Movie Fan Man: Cinema Connoisseur

Traditional, Artsy, Genre-Within-Genre: A Little Something for Everyone

HAPPY (Belated) 55TH, JIM AND ARTIE!!!!

by Tony Nash

(All Opinions are of the Author Alone)

Tickle Me: The Wild Wild West: The Night of the Watery Death (1966)
The Iconic Opening Title (from Tickle Me)

The Wild Wild West (1965-1969) ***** TV-PG

Robert Conrad: James T. “Jim” West

Ross Martin: Artemus “Artie” Gordon

Michael Dunn: Dr. Miguelito Quixote Loveless

Phoebe Dorin: Antoinette

Roy Engel: President Ulysses S. Grant

Douglas Henderson: Colonel Richmond

William Schallert: Frank Harper/Silas Grigsby/Rufus Krause

Nehemiah Persoff: Gen. Andreas Cassinello/Adam Barclay/Major Hazard

Victor Buono: Count Carlos Manzeppi/Juan Manolo

Ford Rainey: Hellfire Simon/Pa Garrison/Adm. Charles Hammond

Anthony Caruso: Chief Bright Star/Deuce/Jose Aguila

Robert Ellenstein: Dr. Horatio Occularis/ Dr. Theobald Raker/Luis Vasquez/Arthur Tickle

Christopher Carey: Tycho/Snakes Tolliver

Theodore Marcuse: Abdul Hassan/Gustave Mauvais/Dr. Jonathan Kirby (as Theo Marcuse)

Richard Kiel: Voltaire/Dimas Buckley

Charles Aidman: Jeremy Pike

Other Notable Guest Stars Including: Boris Karloff, Sammy Davis Jr, Peter Lawford, Jackie Coogan, Leslie Neilson, Robert Duvall, James Gregory, Jack Elam, Alan Hale Jr., Jim Backus, Floyd Patterson, Keenan Wynn, Martin Landau, Agnes Moorehead, Burgess Meredith, Barbara Luna, Nick Adams, Brad Dillman, Beverly Garland, Don Rickles, Ed Asner, and Simon Oakland

Created by: Michael Garrison

Produced by: Bruce Lansbury

Synopsis: In post Civil War America, government agents Jim West and Artie Gordon, under direct orders from President Grant, save the world from varying maniacal madmen, corrupt businessmen & politicians, and sometimes elements bordering the fantastical/supernatural.

Robert Conrad, Two-Fisted TV Star of 'Wild Wild West,' Dies at 84 - The New  York Times
Jim and Artie Investigating a Lead (from NY Times)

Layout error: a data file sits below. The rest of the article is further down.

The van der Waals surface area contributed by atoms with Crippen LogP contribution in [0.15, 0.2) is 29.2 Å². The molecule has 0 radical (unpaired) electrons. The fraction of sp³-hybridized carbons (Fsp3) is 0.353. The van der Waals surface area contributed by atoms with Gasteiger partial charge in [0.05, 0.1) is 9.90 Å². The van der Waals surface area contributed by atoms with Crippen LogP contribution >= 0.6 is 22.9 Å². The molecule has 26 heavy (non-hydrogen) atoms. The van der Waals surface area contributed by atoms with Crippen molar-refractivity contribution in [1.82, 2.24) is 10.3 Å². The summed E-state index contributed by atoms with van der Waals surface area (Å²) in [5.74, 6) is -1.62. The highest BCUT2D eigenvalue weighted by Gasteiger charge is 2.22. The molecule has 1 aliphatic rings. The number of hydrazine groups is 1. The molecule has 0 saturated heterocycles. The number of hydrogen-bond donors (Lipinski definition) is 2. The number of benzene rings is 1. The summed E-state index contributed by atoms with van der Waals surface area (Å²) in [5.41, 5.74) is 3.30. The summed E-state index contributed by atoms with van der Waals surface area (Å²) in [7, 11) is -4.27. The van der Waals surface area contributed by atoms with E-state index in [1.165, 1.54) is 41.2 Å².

This September will mark the 55th Anniversary of my 2nd all time favorite TV show from childhood, The Wild Wild West. I can still recall many a Saturday and Sunday morning watching this show with my Dad on TNT (back when stations still aired classic TV), and thoroughly have a good time. Finally getting the TV show for varying Christmas and Birthday gifts allows me (and my Dad) to revisit the show anytime I want.

Artie Reads a Note to Jim About the Large Crate Sent to Them (from aboard the wanderer)

What made the show so cool for me was the unique adventures Jim and Artie would have, the varying gadgets they would employ to escape and outsmart the bad guys, and the seemingly endless array of disguises Artie would use to help Jim out of a jam and to infiltrate suspects to get info they needed. The fight scenes with Robert Conrad taking on the various henchmen of the villain or villains at hand were always my favorite parts to watch as Conrad did all of his own fight choreography and the majority other stunts (he would’ve done the full 100% had one particularly tricky stunt not gone haywire and put him in the hospital). Seeing Jim West take on legions of baddies and kicking ass every time was/and still is a big thrill for me, something not a lot of TV Westerns I was able to catch glimpses of here and there did. Even now I prefer a good solid storyline with well timed action over to character study Westerns any day, although now that I’m older I do find I enjoy some of those types of stories as well.

Cool Ass Cinema: From Beyond Television: The Wildest Episodes of The Wild,  Wild West Season 1
West and Dr. Loveless – Sworn Enemies (from Cool Ass Cinema)